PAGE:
FTX filed for bankruptcy protection earlier this month and said this weekend it owes its 50 largest creditors close to $3.1 billion. Its collapse has led to a number of calls for greater oversight of the crypto industry.
“While the crypto world, as was demonstrated during last year’s crypto winter and last week’s FTX implosion is not at present large enough or interconnected enough with mainstream finance to threaten the stability of the financial system, its links with mainstream finance have been developing rapidly,” Cunliffe said, per a Reuters report.
Speaking during an event at the U.K.’s Warwick Business School, Cunliffe added that the troubles at FTX underlined the need for stricter controls as fast as possible. While the company was not licensed to operate in the U.K., its collapse was nonetheless felt in the country.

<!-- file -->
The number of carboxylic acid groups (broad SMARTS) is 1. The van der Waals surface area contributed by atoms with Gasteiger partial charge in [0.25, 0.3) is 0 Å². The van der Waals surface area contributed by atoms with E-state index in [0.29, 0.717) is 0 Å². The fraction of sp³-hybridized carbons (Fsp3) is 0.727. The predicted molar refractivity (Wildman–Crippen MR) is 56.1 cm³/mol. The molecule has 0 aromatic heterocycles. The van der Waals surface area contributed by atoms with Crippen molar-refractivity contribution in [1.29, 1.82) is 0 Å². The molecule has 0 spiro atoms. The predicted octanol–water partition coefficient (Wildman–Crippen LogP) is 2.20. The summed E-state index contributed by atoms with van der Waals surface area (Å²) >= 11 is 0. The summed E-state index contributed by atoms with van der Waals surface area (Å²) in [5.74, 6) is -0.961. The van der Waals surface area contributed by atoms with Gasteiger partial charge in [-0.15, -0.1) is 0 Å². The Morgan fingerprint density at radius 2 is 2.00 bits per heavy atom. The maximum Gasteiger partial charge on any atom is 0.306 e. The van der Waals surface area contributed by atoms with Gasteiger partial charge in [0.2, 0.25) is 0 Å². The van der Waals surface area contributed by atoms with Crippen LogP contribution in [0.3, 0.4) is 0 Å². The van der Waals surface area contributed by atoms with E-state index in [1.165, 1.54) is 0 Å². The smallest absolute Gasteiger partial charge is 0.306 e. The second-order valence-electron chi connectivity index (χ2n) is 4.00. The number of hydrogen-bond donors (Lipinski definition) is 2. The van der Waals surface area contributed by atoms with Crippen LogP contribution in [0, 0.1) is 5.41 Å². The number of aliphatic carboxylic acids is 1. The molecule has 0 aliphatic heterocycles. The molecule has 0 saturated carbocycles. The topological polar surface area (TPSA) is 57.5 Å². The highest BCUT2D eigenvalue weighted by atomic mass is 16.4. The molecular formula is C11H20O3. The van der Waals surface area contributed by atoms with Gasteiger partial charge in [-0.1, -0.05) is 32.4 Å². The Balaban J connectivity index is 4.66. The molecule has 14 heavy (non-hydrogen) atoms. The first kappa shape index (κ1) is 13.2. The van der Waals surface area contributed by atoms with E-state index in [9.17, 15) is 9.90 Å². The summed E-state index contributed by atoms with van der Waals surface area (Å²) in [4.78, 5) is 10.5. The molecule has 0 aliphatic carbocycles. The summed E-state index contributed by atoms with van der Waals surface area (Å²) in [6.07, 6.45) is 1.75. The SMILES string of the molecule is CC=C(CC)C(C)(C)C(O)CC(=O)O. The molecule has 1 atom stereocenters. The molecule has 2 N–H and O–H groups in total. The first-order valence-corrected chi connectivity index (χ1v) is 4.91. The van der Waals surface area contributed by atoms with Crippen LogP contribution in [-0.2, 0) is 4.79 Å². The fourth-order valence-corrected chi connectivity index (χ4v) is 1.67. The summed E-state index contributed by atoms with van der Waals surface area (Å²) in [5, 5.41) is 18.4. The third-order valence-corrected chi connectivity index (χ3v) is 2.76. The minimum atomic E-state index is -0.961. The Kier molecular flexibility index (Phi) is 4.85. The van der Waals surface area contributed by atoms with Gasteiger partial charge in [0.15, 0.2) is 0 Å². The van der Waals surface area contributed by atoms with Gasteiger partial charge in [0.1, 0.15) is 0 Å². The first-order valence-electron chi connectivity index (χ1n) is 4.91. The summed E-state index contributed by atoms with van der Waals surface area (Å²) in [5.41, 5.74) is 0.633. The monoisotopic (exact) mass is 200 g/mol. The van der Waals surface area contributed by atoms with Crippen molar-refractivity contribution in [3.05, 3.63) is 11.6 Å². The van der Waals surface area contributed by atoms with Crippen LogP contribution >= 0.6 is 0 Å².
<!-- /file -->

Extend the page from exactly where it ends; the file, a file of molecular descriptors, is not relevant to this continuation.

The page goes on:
“We should not wait until it is large and connected to develop the regulatory frameworks necessary to prevent a crypto shock that could have a much greater destabilizing impact,” Cunliffe said.
His comments came one day after Shelia Bair, the former head of the Federal Deposit Insurance Corporation (FDIC), said regulators need to use existing laws to protect crypto investors rather than wait for the government to create new ones.
“The regulators need to swallow hard and get an agreement and then start implementing, using the authorities they have now,” Bair told the Financial Times. “Set a framework, publicly announce it, implement it through rule changes and policy announcements. But get on with it, because more and more people are getting hurt.”
Calls for crypto regulation have become more pronounced in the two weeks since FTX’s collapse began. The company filed for bankruptcy on Nov. 11, leading to a digital asset market crisis.